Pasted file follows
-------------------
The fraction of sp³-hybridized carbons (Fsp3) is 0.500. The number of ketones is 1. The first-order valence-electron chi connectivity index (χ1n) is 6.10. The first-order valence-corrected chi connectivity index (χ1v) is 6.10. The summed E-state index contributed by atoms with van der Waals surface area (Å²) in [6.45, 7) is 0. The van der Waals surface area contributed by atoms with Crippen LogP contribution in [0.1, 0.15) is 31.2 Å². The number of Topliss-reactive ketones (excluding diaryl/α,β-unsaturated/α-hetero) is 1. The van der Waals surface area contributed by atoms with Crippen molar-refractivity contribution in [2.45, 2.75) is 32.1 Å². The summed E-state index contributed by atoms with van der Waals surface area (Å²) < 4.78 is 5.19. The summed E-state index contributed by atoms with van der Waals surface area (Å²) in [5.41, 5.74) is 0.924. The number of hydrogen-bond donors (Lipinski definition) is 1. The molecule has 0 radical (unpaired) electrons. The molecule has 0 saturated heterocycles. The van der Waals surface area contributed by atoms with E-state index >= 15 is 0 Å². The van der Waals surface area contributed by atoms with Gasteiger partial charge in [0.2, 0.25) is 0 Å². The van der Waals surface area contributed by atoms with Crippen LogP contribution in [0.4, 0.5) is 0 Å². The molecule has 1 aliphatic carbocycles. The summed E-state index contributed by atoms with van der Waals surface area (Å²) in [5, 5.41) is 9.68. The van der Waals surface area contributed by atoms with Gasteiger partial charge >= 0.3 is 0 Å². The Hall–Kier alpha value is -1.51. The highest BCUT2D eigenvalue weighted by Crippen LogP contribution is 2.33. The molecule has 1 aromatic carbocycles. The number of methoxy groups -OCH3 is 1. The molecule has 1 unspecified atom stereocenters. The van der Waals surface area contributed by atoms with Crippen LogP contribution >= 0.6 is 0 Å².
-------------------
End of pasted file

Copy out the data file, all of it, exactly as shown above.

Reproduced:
The fraction of sp³-hybridized carbons (Fsp3) is 0.500. The number of ketones is 1. The first-order valence-electron chi connectivity index (χ1n) is 6.10. The first-order valence-corrected chi connectivity index (χ1v) is 6.10. The summed E-state index contributed by atoms with van der Waals surface area (Å²) in [6.45, 7) is 0. The van der Waals surface area contributed by atoms with Crippen LogP contribution in [0.1, 0.15) is 31.2 Å². The number of Topliss-reactive ketones (excluding diaryl/α,β-unsaturated/α-hetero) is 1. The van der Waals surface area contributed by atoms with Crippen molar-refractivity contribution in [2.45, 2.75) is 32.1 Å². The summed E-state index contributed by atoms with van der Waals surface area (Å²) < 4.78 is 5.19. The summed E-state index contributed by atoms with van der Waals surface area (Å²) in [5.41, 5.74) is 0.924. The number of hydrogen-bond donors (Lipinski definition) is 1. The molecule has 0 radical (unpaired) electrons. The molecule has 0 saturated heterocycles. The van der Waals surface area contributed by atoms with E-state index >= 15 is 0 Å². The van der Waals surface area contributed by atoms with Gasteiger partial charge in [0.2, 0.25) is 0 Å². The van der Waals surface area contributed by atoms with Crippen LogP contribution in [0.4, 0.5) is 0 Å². The molecule has 1 aliphatic carbocycles. The summed E-state index contributed by atoms with van der Waals surface area (Å²) in [5, 5.41) is 9.68. The van der Waals surface area contributed by atoms with Gasteiger partial charge >= 0.3 is 0 Å². The Hall–Kier alpha value is -1.51. The highest BCUT2D eigenvalue weighted by Crippen LogP contribution is 2.33. The molecule has 1 aromatic carbocycles. The number of methoxy groups -OCH3 is 1. The molecule has 1 unspecified atom stereocenters. The van der Waals surface area contributed by atoms with Crippen LogP contribution >= 0.6 is 0 Å².